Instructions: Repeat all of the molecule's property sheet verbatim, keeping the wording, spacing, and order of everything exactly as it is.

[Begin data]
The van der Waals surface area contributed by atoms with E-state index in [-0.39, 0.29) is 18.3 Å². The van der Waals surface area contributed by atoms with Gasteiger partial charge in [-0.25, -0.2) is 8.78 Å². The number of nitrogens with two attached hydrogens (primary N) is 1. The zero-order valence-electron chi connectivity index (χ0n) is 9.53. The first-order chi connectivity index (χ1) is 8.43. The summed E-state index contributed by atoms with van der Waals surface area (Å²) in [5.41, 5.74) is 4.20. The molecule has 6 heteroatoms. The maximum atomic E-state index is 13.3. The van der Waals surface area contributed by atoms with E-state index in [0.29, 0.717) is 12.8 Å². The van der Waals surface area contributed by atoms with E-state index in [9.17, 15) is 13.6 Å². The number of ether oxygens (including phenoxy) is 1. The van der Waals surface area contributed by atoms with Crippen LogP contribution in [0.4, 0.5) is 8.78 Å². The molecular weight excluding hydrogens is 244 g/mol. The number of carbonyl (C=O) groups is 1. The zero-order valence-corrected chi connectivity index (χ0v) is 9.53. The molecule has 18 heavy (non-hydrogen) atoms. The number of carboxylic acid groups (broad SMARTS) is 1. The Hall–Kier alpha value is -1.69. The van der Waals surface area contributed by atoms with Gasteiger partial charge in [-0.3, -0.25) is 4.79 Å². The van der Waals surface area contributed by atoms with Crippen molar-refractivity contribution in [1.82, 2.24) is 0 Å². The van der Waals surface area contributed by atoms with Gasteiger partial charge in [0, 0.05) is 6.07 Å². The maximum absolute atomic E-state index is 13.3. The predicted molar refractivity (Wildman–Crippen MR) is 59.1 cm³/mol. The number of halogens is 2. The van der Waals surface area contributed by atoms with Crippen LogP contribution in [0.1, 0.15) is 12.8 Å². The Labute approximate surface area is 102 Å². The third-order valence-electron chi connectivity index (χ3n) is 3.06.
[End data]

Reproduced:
The van der Waals surface area contributed by atoms with E-state index in [-0.39, 0.29) is 18.3 Å². The van der Waals surface area contributed by atoms with Gasteiger partial charge in [-0.25, -0.2) is 8.78 Å². The number of nitrogens with two attached hydrogens (primary N) is 1. The zero-order valence-electron chi connectivity index (χ0n) is 9.53. The first-order chi connectivity index (χ1) is 8.43. The summed E-state index contributed by atoms with van der Waals surface area (Å²) in [5.41, 5.74) is 4.20. The molecule has 6 heteroatoms. The maximum atomic E-state index is 13.3. The van der Waals surface area contributed by atoms with E-state index in [0.29, 0.717) is 12.8 Å². The van der Waals surface area contributed by atoms with E-state index in [9.17, 15) is 13.6 Å². The number of ether oxygens (including phenoxy) is 1. The van der Waals surface area contributed by atoms with Crippen LogP contribution in [0.4, 0.5) is 8.78 Å². The molecular weight excluding hydrogens is 244 g/mol. The number of carbonyl (C=O) groups is 1. The zero-order valence-corrected chi connectivity index (χ0v) is 9.53. The molecule has 18 heavy (non-hydrogen) atoms. The number of carboxylic acid groups (broad SMARTS) is 1. The Hall–Kier alpha value is -1.69. The van der Waals surface area contributed by atoms with Gasteiger partial charge in [-0.3, -0.25) is 4.79 Å². The van der Waals surface area contributed by atoms with Crippen molar-refractivity contribution in [1.82, 2.24) is 0 Å². The van der Waals surface area contributed by atoms with Gasteiger partial charge in [0, 0.05) is 6.07 Å². The maximum absolute atomic E-state index is 13.3. The predicted molar refractivity (Wildman–Crippen MR) is 59.1 cm³/mol. The number of halogens is 2. The van der Waals surface area contributed by atoms with Crippen LogP contribution in [0.1, 0.15) is 12.8 Å². The Labute approximate surface area is 102 Å². The third-order valence-electron chi connectivity index (χ3n) is 3.06.